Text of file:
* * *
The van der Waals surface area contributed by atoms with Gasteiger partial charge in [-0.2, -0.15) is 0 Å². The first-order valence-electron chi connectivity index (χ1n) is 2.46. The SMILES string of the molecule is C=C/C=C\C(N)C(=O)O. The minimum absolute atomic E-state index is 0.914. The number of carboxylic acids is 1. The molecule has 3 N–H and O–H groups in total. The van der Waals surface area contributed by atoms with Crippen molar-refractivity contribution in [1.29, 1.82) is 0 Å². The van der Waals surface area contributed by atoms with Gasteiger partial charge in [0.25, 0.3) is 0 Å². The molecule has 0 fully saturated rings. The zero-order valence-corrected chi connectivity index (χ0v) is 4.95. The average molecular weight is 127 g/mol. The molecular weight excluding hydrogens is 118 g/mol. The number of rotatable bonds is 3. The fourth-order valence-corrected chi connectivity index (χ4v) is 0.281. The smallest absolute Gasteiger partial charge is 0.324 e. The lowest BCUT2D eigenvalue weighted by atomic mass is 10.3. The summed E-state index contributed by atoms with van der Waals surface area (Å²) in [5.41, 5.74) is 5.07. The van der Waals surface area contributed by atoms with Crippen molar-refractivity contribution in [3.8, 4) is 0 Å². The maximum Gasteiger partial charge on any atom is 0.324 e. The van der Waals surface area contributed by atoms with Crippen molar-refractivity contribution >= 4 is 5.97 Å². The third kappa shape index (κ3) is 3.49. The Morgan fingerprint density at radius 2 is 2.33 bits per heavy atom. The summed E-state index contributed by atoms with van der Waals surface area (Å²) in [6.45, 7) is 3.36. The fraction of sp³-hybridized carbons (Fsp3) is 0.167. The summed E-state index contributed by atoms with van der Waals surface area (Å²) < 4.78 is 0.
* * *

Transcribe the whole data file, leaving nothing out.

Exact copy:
The van der Waals surface area contributed by atoms with Gasteiger partial charge in [-0.2, -0.15) is 0 Å². The first-order valence-electron chi connectivity index (χ1n) is 2.46. The SMILES string of the molecule is C=C/C=C\C(N)C(=O)O. The minimum absolute atomic E-state index is 0.914. The number of carboxylic acids is 1. The molecule has 3 N–H and O–H groups in total. The van der Waals surface area contributed by atoms with Crippen molar-refractivity contribution in [1.29, 1.82) is 0 Å². The van der Waals surface area contributed by atoms with Gasteiger partial charge in [0.25, 0.3) is 0 Å². The molecule has 0 fully saturated rings. The zero-order valence-corrected chi connectivity index (χ0v) is 4.95. The average molecular weight is 127 g/mol. The molecular weight excluding hydrogens is 118 g/mol. The number of rotatable bonds is 3. The fourth-order valence-corrected chi connectivity index (χ4v) is 0.281. The smallest absolute Gasteiger partial charge is 0.324 e. The lowest BCUT2D eigenvalue weighted by atomic mass is 10.3. The summed E-state index contributed by atoms with van der Waals surface area (Å²) in [5.41, 5.74) is 5.07. The van der Waals surface area contributed by atoms with Crippen molar-refractivity contribution in [3.8, 4) is 0 Å². The maximum Gasteiger partial charge on any atom is 0.324 e. The van der Waals surface area contributed by atoms with Crippen molar-refractivity contribution >= 4 is 5.97 Å². The third kappa shape index (κ3) is 3.49. The Morgan fingerprint density at radius 2 is 2.33 bits per heavy atom. The summed E-state index contributed by atoms with van der Waals surface area (Å²) in [6.45, 7) is 3.36. The fraction of sp³-hybridized carbons (Fsp3) is 0.167. The summed E-state index contributed by atoms with van der Waals surface area (Å²) < 4.78 is 0.